If sociopaths are so common and cause so much damage, why aren’t more of us forewarned?
Being victimized by a sociopath doesn’t just happen to a few, rare foolhardy people, it happens to lots of people—lots of everyday people who play by the rules. I know that blaming victims of sociopaths for the harm inflicted on them or simply ignoring them is a defense mechanism for others who want to feel that they could never be victimized. Those abused must have made a stupid decision, chosen to be blind, unconsciously wanted it to happen, played a significant role in their unraveling, and so it goes. Of course, in most cases this isn’t true, but it’s comforting and self-protecting for nonvictims to think so.
Still, sociopaths cause so much damage why don’t most parents know this and tell their teenage and young adult children to be very, very careful about whom is allowed into their life? We inoculate our children against harmful diseases. Why so little preemptive action when it comes to the emotional, physical, psychological and financial harm caused by sociopaths?
I’m not sure it was always like this. If you look back at fairy tales, the warnings are pretty clear. Most of the original fairy tales have pretty dangerous sociopathic characters.
Little Red Riding Hood is a great example. My version of Little Red Riding Hood comes from The Blue Fairy Book edited by Andrew Lang. It is translated from Charles Perrault’s version of more than three hundred years ago.
Story: Little Red Riding Hood is beautiful and has a loving, kind mother and grandmother.
Reality: Many victims of sociopaths are kind, loving people. Think about it, someone mean and narcissistic probably wouldn’t attract a sociopath. Such people simply wouldn’t provide the sociopath with the initial adulation required and would exit post haste when the sociopath switched from love-bombing to devaluing.
Story: On route to bringing her ill grandmother custard and butter, Little Red Riding Hood meets a wolf in the woods. She doesn’t realize it’s dangerous to “stay and hear a wolf talk.” Red Riding Hood tells the wolf about her planned visit to her grandmother in the first house in the village.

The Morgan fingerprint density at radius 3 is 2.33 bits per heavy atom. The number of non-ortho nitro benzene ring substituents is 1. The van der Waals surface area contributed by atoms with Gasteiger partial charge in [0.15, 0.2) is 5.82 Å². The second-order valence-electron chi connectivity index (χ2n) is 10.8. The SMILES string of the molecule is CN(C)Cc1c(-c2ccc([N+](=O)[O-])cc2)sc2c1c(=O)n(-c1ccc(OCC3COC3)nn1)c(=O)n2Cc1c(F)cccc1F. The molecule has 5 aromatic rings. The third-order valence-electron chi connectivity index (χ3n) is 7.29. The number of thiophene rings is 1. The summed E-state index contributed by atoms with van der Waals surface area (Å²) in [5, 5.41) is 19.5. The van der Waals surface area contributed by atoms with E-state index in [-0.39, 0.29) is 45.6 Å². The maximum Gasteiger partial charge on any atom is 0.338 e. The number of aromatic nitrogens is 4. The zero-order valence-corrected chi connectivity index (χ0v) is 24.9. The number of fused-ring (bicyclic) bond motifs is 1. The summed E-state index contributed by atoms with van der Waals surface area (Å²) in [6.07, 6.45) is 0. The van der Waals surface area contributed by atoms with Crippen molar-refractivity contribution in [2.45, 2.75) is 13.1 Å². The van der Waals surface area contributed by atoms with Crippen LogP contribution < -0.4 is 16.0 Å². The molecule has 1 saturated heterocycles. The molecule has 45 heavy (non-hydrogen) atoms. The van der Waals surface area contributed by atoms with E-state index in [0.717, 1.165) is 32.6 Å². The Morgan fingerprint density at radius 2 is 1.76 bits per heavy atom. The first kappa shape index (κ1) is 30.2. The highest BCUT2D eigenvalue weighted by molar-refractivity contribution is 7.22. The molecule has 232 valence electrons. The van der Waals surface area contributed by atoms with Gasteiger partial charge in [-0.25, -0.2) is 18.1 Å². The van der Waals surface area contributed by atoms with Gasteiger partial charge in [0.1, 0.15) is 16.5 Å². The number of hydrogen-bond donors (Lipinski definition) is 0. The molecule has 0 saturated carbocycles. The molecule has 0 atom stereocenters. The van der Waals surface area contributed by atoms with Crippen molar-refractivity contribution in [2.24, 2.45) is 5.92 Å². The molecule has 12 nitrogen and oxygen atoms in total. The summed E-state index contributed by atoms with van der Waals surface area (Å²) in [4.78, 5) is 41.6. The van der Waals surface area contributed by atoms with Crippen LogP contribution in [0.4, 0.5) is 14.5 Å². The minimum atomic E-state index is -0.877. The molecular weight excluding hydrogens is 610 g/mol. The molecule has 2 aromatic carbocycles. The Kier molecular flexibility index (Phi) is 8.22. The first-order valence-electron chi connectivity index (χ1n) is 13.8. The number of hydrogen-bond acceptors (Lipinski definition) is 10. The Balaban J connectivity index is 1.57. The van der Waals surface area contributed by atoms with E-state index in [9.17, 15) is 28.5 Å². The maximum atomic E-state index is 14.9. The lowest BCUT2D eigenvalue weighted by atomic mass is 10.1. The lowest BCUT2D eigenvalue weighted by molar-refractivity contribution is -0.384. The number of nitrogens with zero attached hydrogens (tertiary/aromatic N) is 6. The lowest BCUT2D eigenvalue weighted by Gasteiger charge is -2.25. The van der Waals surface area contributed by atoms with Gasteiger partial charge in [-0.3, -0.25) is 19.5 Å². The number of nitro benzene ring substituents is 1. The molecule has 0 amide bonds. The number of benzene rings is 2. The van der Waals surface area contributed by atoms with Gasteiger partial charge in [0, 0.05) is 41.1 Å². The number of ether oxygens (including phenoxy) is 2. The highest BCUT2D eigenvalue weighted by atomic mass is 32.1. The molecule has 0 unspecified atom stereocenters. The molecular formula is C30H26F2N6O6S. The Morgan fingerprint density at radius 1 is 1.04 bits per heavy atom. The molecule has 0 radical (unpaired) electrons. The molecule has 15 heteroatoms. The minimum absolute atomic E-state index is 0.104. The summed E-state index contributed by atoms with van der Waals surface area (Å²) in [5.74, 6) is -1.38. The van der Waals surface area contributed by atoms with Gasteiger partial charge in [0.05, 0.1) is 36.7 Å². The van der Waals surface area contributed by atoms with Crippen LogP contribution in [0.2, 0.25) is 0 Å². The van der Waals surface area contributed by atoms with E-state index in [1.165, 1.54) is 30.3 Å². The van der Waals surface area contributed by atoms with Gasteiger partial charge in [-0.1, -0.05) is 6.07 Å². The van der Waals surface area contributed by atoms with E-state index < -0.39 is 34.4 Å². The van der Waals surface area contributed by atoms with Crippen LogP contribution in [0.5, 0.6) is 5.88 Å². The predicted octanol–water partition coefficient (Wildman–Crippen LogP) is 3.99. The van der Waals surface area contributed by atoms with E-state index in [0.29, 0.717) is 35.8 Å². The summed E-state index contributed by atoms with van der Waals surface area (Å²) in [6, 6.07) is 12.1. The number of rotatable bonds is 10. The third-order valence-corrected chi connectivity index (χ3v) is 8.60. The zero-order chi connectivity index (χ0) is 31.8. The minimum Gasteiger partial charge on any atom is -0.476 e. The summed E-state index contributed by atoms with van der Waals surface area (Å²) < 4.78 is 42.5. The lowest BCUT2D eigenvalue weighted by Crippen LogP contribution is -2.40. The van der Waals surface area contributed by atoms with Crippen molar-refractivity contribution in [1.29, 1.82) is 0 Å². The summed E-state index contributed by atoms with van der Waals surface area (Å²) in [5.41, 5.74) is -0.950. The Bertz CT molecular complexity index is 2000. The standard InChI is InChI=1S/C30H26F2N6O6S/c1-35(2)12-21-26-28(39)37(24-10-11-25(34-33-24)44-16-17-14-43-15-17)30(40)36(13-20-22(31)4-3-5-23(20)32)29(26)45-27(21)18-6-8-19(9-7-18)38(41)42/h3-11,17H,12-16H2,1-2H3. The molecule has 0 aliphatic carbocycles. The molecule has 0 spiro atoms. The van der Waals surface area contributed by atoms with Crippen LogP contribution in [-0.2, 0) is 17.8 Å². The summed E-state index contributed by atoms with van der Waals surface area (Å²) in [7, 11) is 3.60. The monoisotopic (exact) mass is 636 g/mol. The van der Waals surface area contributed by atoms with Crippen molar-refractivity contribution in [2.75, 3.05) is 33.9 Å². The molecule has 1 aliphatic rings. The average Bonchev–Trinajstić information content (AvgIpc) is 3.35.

Reality: Although Little Red Riding Hood probably turns heads due to her beauty (“prettiest creature ever seen”) and her scarlet cap, is this why the wolf notices her? There is no evidence that this is true. As in life, there is a large element of serendipity—of a chance meeting. Their paths simply cross in the forest. But once their paths cross, the wolf takes take full advantage of the situation; so would a sociopath.
In addition, relationships with sociopaths can evolve very quickly. Sociopaths don’t appear dangerous. Their charm and other qualities get victims to trust the sociopath. Also, some have reported that sociopaths have a hypnotic quality to their speech. (This was true of my ex-husband. He had a soft velvety voice that he could turn on and off at will.) As sociopaths read people well and are trusted quickly, targets often divulge information about themselves that is later used to hurt and exploit.
Story: The wolf befriends Little Red Riding Hood, and engages her in a game of who will get to grandma’s fastest. Of course, the wolf picks the shorter of the two routes.
Reality: Sociopaths love both the game (manipulation) and the win (getting something they want at your expense, including your downfall). They can pretend to be your friend, colleague, lover ”¦
Story: The wolf gains entrance to grandmother’s house by pretending to be Little Red Riding Hood. Without hesitation, the wolf eats granny. (After all”¦it’s a wolf and it hasn’t eaten in three days.)
Reality: Metaphorically, sociopaths erode others and reduce them to nothing. Clearly, there is “nothing” left of grandma. Nonmetaphorically, harming or killing someone to get what they want would not bother a sociopath as long as they were confident they could get away with it.
Story: The wolf manipulated Little Red Riding Hood to get information about grandma, then manipulated grandma to gain entrance to the house. The wolf’s manipulation continues as he pretends to be grandma to manipulate Little Red Riding Hood again.